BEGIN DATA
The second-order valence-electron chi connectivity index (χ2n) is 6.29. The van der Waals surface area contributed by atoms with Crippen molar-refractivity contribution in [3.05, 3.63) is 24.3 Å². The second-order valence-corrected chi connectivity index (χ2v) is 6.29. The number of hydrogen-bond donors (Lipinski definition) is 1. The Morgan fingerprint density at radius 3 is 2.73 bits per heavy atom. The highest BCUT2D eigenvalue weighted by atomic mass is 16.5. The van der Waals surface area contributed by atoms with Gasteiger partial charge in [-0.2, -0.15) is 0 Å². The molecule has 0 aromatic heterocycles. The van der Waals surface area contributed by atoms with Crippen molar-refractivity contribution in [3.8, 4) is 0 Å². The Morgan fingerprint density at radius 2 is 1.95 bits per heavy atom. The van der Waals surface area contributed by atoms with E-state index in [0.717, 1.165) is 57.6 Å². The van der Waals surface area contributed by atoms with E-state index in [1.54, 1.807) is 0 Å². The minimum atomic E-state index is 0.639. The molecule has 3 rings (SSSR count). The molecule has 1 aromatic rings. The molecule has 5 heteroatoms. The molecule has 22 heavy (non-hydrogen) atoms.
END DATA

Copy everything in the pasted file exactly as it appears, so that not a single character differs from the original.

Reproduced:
The second-order valence-electron chi connectivity index (χ2n) is 6.29. The van der Waals surface area contributed by atoms with Crippen molar-refractivity contribution in [3.05, 3.63) is 24.3 Å². The second-order valence-corrected chi connectivity index (χ2v) is 6.29. The number of hydrogen-bond donors (Lipinski definition) is 1. The Morgan fingerprint density at radius 3 is 2.73 bits per heavy atom. The highest BCUT2D eigenvalue weighted by atomic mass is 16.5. The van der Waals surface area contributed by atoms with Gasteiger partial charge in [-0.2, -0.15) is 0 Å². The molecule has 0 aromatic heterocycles. The van der Waals surface area contributed by atoms with Crippen molar-refractivity contribution in [3.8, 4) is 0 Å². The Morgan fingerprint density at radius 2 is 1.95 bits per heavy atom. The van der Waals surface area contributed by atoms with E-state index in [0.717, 1.165) is 57.6 Å². The van der Waals surface area contributed by atoms with E-state index in [1.54, 1.807) is 0 Å². The minimum atomic E-state index is 0.639. The molecule has 3 rings (SSSR count). The molecule has 1 aromatic rings. The molecule has 5 heteroatoms. The molecule has 22 heavy (non-hydrogen) atoms.